Commissionaire at Truro hospital has a message for those entering the facility: “be kind, be nice”

This article by Jessica Long first appeared on the Nova Scotia Health website

Since the start of the pandemic, Nova Scotia Health has prioritized the health, safety, and wellness of our patients, clients, and teams. Nova Scotia Health’s site screeners and commissionaires play a critical role in keeping our patients and teams safe by helping to prevent the introduction and spread of COVID-19 in our facilities.

Dawn Marie Galgay has worked at the Colchester East Hants Health Centre in Truro as a commissionaire since July 2021. She came to this role after more than 20 years with Jazz Airlines. When the airline industry was severely impacted by the pandemic, Galgay said she saw it as an opportunity – like the universe was telling her to do something different. “Now, I just love this job. I wish I had found it years ago!” she said.  

Galgay’s daily work as a commissionaire involves greeting everyone who enters the hospital, whether they are a patient, a support person, or a courier, and facilitating their next steps into the hospital. She gives everyone a new mask, asks the standard COVID-19 screening questions and requests their proof of vaccination.

Her role as a commissionaire at the hospital is an important one – screening all who enter the building helps protect the patients and health care workers inside. Amid the ongoing pandemic, she is particularly concerned with the vulnerable patients who she holds some responsibility to keep safe.

“Everyone comes into the hospital for a different reason, from a mother about to give birth and have the happiest day of her life, to a husband having the worst day of his life preparing to say goodbye to his dying wife after being married for 60 years,” said Galgay. “For the safety of all, everyone needs to follow the rules.”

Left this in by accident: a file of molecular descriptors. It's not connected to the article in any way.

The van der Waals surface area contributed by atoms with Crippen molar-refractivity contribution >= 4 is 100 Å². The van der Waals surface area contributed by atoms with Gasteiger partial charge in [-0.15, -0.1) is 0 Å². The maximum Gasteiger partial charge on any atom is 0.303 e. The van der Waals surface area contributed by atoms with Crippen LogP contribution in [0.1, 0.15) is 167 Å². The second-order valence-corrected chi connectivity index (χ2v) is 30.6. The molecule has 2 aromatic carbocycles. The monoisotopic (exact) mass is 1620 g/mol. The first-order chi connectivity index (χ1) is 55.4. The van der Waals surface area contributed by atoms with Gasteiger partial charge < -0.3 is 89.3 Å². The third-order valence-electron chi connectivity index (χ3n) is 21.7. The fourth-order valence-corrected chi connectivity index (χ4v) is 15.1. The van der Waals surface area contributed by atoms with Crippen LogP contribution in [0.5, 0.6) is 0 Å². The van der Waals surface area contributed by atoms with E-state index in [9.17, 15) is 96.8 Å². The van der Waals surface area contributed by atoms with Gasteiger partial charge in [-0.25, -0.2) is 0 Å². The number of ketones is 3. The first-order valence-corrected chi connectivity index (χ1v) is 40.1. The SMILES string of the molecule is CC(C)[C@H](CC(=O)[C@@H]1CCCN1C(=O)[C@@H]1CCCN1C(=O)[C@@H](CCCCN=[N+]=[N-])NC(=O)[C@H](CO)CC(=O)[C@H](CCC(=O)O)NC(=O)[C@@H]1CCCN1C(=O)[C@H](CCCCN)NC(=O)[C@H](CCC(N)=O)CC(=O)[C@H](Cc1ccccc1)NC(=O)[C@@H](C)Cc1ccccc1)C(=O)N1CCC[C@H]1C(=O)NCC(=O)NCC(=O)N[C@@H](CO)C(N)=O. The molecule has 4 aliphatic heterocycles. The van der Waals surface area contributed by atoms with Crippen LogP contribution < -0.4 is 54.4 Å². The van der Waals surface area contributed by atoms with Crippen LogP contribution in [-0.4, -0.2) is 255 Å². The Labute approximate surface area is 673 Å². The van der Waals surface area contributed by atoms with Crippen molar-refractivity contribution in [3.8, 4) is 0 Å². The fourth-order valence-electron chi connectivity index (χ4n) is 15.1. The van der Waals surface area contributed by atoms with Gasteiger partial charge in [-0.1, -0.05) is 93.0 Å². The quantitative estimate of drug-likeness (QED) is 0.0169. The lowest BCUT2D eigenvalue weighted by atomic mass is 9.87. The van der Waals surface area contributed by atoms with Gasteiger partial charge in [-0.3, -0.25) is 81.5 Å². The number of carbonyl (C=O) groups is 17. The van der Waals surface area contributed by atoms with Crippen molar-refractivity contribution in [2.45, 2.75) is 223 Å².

Galgay shared that the most challenging part of her role is dealing with individuals who disagree or become upset about the policies and processes around entering the hospital. She said that some people arrive without proper vaccination documentation or want to enter the hospital despite being unvaccinated, while others feel as though their rights are being infringed.

“Dawn Marie as well as the many site screeners who support our hospitals have provided and continue to provide excellent service in keeping our communities safe for everyone,” said Raj Makkar, director of the COVID response team in the Northern Zone.

“On an average day, Dawn Marie will screen and assist more than a thousand individuals all with the utmost professionalism, courtesy and compassion.” Makkar explained, “Our amazing site screeners across Nova Scotia have played and continue to play a vital role throughout this pandemic. We are grateful and thankful to have the site screeners and commissionaires as part of the Nova Scotia Health team.”

Despite the challenges she faces at work, Galgay said she approaches every day with a positive attitude and a smile on her face. She says a smile is universal as a simple message to those coming into the hospital, “just be kind, be nice. We all have a part to play, and we are all in this together.”

Originally from St. John’s, Newfoundland, Galgay spends most of her spare time with her teenage daughters Stephanie (16) and Jane (17). They enjoy going for drives in their Mustang convertible while listening to 80s music.